World War II: USS Illinois (BB-65)

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USS Illinois (BB-65) under construction at Philadelphia Navy Yard, 1945. Photograph Courtesy of the US Navy

USS Illinois (BB-65) - Overview:

  • Nation: United States
  • Type: Battleship
  • Shipyard: Philadelphia Naval Shipyard
  • Laid Down: January 15, 1945
  • Fate: Scrapped, September 1958

USS Illinois (BB-65) - Specifications (Planned)

  • Displacement: 45,000 tons
  • Length: 887.2 ft.
  • Beam: 108 ft., 2 in.
  • Draft: 28.9 ft.
  • Speed: 33 knots
  • Complement: 2,788

USS Illinois (BB-65) - Armament (Planned)

Guns

  • 9 × 16 in./50 cal Mark 7 guns
  • 20 × 5 in./38 cal Mark 12 guns
  • 80 × 40 mm/56 cal anti-aircraft guns
  • 49 × 20 mm/70 cal anti-aircraft cannons

USS Illinois (BB-65) - Design:

In early 1938, work commenced on a new battleship design at the request of US Navy General Board head Admiral Thomas C. Hart. At first conceived as a larger version of the earlier South Dakota-class, the new battleships were to mount twelve 16" guns or nine 18" guns.  As the design was revised, the armament changed to nine 16" guns. In addition, the class' anti-aircraft complement underwent several evolutions with the majority of its 1.1" weapons being replaced with 20 mm and 40 mm guns. Funding for the new ships came in May with the approval of the Naval Act of 1938. Designated the Iowa-class, construction of the lead ship, USS Iowa (BB-61), was assigned to the New York Navy Yard. Laid down in 1940, Iowa was to be the first of four battleships in the class.

Though hull numbers BB-65 and BB-66 were originally slated to be the first two ships of the new, larger Montana-class, the passage of the Two Ocean Navy Act in July 1940 saw them re-designated as two additional Iowa-class battleships named USS Illinois and USS Kentucky respectively.  As "fast battleships," their 33-knot speed would allow them to serve as escorts for the new Essex-class carriers that were joining the fleet.

  Unlike the preceding Iowa-class ships (Iowa, New Jersey, Missouri, and Wisconsin), Illinois and Kentucky were to employ all-welded construction which reduced weight while increasing hull strength.  Some debate was also given as to whether to retain the heavy armor scheme initially intended for the Montana-class.  Though this would have improved the vessels' protection, it would also have greatly extended construction time.  As a result, standard Iowa-class armor ordered.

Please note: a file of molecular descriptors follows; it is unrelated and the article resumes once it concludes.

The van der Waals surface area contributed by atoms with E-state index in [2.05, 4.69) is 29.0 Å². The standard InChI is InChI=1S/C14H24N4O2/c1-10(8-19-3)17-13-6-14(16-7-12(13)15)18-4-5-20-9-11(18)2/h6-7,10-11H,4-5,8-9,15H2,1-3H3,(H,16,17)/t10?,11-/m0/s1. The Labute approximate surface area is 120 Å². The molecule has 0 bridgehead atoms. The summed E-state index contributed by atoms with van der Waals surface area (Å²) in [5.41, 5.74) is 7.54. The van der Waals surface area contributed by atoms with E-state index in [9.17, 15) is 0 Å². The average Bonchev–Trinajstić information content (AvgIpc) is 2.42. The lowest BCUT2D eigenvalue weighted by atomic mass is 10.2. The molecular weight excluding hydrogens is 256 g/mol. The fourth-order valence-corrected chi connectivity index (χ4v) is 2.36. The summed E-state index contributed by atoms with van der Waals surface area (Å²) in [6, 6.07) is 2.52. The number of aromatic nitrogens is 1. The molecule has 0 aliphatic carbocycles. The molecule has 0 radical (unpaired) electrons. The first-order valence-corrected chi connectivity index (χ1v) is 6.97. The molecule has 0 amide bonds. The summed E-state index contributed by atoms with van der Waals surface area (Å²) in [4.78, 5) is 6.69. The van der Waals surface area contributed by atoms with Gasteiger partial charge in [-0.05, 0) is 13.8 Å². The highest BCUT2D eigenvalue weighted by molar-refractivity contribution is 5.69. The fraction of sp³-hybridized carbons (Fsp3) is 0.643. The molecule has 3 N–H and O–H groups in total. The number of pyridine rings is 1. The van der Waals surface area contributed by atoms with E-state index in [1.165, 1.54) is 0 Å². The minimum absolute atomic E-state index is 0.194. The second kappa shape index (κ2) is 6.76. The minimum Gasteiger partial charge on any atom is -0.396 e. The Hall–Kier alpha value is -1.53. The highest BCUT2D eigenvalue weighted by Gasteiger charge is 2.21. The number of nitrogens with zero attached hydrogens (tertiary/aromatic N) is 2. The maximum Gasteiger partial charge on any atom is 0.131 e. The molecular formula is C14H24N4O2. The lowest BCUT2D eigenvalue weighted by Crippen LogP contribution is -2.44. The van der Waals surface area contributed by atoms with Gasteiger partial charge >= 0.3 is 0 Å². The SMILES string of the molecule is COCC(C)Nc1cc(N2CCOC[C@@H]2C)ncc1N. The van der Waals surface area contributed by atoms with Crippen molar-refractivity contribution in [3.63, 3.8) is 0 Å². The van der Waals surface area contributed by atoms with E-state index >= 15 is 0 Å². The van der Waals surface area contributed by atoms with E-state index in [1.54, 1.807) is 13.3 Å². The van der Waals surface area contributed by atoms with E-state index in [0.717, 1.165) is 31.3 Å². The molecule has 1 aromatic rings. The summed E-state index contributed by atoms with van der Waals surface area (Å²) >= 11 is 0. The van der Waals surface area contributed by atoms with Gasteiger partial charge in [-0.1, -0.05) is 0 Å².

USS Illinois (BB-65) - Construction:

The second ship to carry the name USS Illinois, the first being an -class battleship commissioned in 1901, BB-65 was laid down at the Philadelphia Naval Shipyard on January 15, 1945.  The delay in the start of construction came as a result of the US Navy putting the battleship on hold following the Battles of the Coral Sea and Midway.  In the wake of these engagements, the need for additional aircraft carriers became apparent and these types of vessels took priority in American shipyards.  As a result, naval architects began exploring plans for converting Illinois and Kentucky (under construction since 1942) into carriers.  The finalized conversion plan would have produced two vessels similar in appearance to the Essex-class.

  In addition to their aircraft complement, they would have carried twelve 5" guns in four twin and four single mounts. 

Assessing these plans, it was soon determined that the converted battleship's aircraft complement would be smaller than the Essex-class and that the construction process would take longer than was practical.  As a result, the decision was made to complete both vessels as battleships but very low priority was given to their construction.  Work moved forward on Illinois in early 1945 and continued into the summer.  With victory over Germany and the impending defeat of Japan, the US Navy ordered construction on the battleship to cease on August 11.  Struck from the Naval Vessel Registry the next day, some thought was later given to using the vessel's hulk as a target for nuclear testing.

  When the cost of completing the hull to permit this use was determined and concluded to be too high, the decision to break up the vessel on the ways was made.  Scrapping of Illinois' incomplete hull commenced in September 1958.